Talking About Horrible Things with Portland's Foremost Tonya Harding Expert
[Please welcome the Mercury's new apprentice and resident English person Alex Ross, as he reflects on last Saturday's retail bonanza, Record Store Day.]
At 7 am on April 18 last year, I was standing outside the only record store in a small British city. Tired and disorientated by the mix of late night hangers-on and eager early risers, I became fearful that I was unprepared for Record Store Day. These people had lists and goals. When the doors flung open an hour later, they would charge into the tiny room. It would be each man for himself, full on warfare, bleary eyes meeting only to give death stares when elbowing someone out of the way wouldn’t do. They wanted that Sigur Ros 7-inch that played from the inside out and nothing was going to stop them.
This year as I stare at my spoils from Record Store Day 2013, a common theme seems to be developing. Being hopelessly disorganized, I’ve again ended up with a bunch of records that had nothing to do with the day itself. As always, I’ve got a load of vinyl that I could have bought at any time of the year and I’ve spent a load of money that I didn’t have.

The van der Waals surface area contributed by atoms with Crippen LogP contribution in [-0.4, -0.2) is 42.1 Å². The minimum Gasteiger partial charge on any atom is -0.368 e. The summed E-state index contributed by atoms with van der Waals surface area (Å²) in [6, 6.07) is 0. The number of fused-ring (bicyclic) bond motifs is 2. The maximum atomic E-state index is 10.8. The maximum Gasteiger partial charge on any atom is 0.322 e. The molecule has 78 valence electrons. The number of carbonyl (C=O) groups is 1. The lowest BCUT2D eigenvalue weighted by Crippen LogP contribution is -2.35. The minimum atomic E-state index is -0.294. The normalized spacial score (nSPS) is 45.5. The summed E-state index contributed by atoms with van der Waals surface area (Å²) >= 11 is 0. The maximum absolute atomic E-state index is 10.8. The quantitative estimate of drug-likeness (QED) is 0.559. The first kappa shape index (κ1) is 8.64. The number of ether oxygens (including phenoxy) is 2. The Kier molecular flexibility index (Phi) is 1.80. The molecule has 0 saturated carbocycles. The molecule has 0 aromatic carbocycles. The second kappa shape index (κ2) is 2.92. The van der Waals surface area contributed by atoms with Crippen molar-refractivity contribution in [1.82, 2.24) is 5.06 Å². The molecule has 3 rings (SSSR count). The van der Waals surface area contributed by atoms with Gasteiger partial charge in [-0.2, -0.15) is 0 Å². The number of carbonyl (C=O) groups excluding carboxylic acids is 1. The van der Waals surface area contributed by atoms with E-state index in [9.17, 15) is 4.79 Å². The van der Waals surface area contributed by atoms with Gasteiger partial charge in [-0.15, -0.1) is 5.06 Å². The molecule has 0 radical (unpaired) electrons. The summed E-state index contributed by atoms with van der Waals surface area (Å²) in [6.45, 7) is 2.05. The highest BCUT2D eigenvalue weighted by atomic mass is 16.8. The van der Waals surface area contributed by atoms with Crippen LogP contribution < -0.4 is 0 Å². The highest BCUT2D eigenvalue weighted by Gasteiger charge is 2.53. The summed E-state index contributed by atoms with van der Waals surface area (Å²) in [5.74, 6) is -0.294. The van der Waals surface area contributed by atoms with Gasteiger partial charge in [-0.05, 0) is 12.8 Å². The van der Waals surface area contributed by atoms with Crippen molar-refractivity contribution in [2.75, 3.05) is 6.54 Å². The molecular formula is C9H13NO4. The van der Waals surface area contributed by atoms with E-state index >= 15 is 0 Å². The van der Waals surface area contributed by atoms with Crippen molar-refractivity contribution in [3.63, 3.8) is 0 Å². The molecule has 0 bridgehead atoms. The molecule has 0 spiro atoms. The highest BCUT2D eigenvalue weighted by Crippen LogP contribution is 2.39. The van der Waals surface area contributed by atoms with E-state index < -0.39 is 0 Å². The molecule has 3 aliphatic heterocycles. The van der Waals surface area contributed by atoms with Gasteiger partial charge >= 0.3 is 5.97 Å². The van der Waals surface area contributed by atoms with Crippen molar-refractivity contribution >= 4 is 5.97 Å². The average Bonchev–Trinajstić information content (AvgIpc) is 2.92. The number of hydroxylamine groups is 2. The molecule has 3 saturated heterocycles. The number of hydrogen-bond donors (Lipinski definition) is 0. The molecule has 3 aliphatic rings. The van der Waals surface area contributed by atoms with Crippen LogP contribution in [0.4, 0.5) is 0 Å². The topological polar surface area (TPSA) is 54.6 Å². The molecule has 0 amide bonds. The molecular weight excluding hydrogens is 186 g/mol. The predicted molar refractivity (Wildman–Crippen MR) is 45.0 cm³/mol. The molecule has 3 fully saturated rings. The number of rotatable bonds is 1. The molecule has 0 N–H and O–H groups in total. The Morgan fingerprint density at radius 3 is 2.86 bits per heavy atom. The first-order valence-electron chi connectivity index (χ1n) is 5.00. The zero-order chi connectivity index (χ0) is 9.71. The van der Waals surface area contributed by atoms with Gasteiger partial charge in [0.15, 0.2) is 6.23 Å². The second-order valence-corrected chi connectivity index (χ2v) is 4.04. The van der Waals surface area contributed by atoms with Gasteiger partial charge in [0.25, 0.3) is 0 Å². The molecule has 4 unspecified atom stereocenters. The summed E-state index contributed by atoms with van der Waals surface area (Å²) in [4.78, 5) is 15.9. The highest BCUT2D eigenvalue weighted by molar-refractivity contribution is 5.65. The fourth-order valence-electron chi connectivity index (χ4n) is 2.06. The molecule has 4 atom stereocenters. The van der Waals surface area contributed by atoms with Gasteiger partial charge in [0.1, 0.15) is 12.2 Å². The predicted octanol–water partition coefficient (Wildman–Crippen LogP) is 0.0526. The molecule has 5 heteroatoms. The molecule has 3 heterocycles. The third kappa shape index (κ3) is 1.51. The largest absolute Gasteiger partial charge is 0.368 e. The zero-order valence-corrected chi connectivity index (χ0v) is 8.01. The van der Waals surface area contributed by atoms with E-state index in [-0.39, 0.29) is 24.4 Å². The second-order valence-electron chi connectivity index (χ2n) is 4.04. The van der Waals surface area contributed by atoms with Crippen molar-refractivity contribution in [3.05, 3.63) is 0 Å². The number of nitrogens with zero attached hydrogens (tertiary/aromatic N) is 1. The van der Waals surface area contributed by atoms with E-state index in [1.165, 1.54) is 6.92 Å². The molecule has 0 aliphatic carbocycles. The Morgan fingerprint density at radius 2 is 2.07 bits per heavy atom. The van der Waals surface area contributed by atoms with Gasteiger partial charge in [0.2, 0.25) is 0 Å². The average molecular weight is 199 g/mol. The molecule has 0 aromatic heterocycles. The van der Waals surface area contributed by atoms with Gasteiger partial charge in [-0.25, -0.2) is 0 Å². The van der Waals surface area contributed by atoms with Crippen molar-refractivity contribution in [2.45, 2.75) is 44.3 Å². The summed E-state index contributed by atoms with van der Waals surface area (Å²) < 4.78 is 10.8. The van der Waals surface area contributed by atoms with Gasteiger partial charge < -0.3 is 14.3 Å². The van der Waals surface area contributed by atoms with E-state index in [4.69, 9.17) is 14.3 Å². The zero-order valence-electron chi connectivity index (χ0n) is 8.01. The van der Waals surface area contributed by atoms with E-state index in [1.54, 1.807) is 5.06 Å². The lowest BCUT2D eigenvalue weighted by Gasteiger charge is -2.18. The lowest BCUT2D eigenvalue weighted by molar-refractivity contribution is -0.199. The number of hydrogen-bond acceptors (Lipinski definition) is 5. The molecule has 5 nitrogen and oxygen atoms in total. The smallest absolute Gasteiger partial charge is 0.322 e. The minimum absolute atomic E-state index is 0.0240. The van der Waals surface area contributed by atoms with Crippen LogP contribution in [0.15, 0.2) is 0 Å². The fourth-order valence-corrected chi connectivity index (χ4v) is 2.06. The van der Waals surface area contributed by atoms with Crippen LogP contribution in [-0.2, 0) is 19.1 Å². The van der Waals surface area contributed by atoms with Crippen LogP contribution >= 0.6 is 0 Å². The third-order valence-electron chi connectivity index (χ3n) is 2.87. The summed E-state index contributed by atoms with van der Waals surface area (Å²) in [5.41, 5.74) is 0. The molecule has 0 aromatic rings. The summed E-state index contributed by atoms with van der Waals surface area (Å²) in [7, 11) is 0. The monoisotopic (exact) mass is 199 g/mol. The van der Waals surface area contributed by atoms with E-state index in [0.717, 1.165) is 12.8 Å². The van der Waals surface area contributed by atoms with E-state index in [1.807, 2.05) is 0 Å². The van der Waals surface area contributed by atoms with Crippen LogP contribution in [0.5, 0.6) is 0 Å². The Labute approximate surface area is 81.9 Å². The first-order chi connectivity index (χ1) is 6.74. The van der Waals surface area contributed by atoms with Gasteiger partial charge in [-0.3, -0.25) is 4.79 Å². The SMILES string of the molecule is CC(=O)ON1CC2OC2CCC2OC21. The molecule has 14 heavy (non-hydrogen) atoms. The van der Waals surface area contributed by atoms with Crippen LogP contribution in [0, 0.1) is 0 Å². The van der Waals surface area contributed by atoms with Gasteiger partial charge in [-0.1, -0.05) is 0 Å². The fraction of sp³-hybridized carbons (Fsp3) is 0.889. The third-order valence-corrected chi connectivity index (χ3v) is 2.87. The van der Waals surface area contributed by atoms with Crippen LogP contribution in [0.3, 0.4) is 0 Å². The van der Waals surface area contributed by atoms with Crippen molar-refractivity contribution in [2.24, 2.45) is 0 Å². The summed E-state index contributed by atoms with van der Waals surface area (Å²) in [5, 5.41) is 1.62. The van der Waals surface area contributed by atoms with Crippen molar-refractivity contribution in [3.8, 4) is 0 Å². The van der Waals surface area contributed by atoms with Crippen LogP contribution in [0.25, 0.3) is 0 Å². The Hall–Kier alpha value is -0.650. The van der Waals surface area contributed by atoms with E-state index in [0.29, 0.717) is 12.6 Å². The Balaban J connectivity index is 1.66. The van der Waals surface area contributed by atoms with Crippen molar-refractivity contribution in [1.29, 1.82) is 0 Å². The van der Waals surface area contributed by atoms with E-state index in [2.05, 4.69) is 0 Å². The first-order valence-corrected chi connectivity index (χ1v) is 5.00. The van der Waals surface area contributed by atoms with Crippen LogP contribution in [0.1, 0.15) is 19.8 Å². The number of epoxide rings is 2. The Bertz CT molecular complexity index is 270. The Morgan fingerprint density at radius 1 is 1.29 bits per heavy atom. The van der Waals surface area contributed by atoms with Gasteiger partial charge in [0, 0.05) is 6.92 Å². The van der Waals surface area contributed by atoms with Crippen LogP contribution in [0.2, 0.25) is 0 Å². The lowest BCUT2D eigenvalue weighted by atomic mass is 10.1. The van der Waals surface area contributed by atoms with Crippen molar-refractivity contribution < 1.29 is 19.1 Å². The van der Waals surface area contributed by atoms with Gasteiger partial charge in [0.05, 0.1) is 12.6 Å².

Yet there’s one record that peers out at me, telling me that, even if I haven’t got my shit together, I’m in Portland. Portland has got my shit together for me, and everything will be okay. It’s a copy of American Gong by Quasi that Janet Weiss and Sam Coomes signed for me on Saturday and I’m trying not to drool on it as I type this.
There are a number of reasons for this over-salivation. First of all, Janet Weiss is my favorite drummer. Everything she does is perfect. Try listening to "The Fox" by Sleater-Kinney and not air-drumming. You can’t. Second, Quasi sum up everything that is great about the early '90s indie rock that we’re all so faithfully trying to rip off at the moment. Exuberant and melancholy all at once, they tread a line between sarcasm and sincerity that most people still fail to match, and American Gong, released in 2010, is one of their best. On top of this, Sam Coomes played bass for Heatmiser and toured with Elliott Smith. This is an awful lot of stuff I like.
So whilst the eager and over-caffeinated were scouring the special releases on Saturday, I was wearing my Kill Rock Stars T-shirt and sheepishly handing over my copy of American Gong to Janet Weiss, staring at my shoes and mumbling something about “favorite ever love you amazing.” I looked like a tourist and sounded like a 12-year-old and felt decidedly like I had my shit together on Record Store Day. For once.
Get the best of the Mercury each week in your inbox!